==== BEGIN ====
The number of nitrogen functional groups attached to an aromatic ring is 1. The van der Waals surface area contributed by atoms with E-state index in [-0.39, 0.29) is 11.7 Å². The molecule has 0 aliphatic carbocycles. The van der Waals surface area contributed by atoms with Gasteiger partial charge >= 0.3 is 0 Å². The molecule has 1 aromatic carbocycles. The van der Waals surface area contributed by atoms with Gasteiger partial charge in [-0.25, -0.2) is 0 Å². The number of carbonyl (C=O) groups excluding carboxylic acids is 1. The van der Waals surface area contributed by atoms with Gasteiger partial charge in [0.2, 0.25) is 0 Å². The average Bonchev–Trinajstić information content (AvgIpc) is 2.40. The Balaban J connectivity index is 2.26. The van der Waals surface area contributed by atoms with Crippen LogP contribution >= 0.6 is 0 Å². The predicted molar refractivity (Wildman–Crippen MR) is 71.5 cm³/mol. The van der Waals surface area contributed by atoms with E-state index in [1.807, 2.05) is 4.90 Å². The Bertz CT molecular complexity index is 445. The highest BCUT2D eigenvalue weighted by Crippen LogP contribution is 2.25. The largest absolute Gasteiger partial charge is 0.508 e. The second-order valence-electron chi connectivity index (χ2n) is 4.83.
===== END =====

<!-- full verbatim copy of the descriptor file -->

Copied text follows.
The number of nitrogen functional groups attached to an aromatic ring is 1. The van der Waals surface area contributed by atoms with E-state index in [-0.39, 0.29) is 11.7 Å². The molecule has 0 aliphatic carbocycles. The van der Waals surface area contributed by atoms with Gasteiger partial charge >= 0.3 is 0 Å². The molecule has 1 aromatic carbocycles. The van der Waals surface area contributed by atoms with Gasteiger partial charge in [-0.25, -0.2) is 0 Å². The number of carbonyl (C=O) groups excluding carboxylic acids is 1. The van der Waals surface area contributed by atoms with Gasteiger partial charge in [0.2, 0.25) is 0 Å². The average Bonchev–Trinajstić information content (AvgIpc) is 2.40. The Balaban J connectivity index is 2.26. The van der Waals surface area contributed by atoms with Crippen LogP contribution >= 0.6 is 0 Å². The predicted molar refractivity (Wildman–Crippen MR) is 71.5 cm³/mol. The van der Waals surface area contributed by atoms with E-state index in [1.807, 2.05) is 4.90 Å². The Bertz CT molecular complexity index is 445. The highest BCUT2D eigenvalue weighted by Crippen LogP contribution is 2.25. The largest absolute Gasteiger partial charge is 0.508 e. The second-order valence-electron chi connectivity index (χ2n) is 4.83.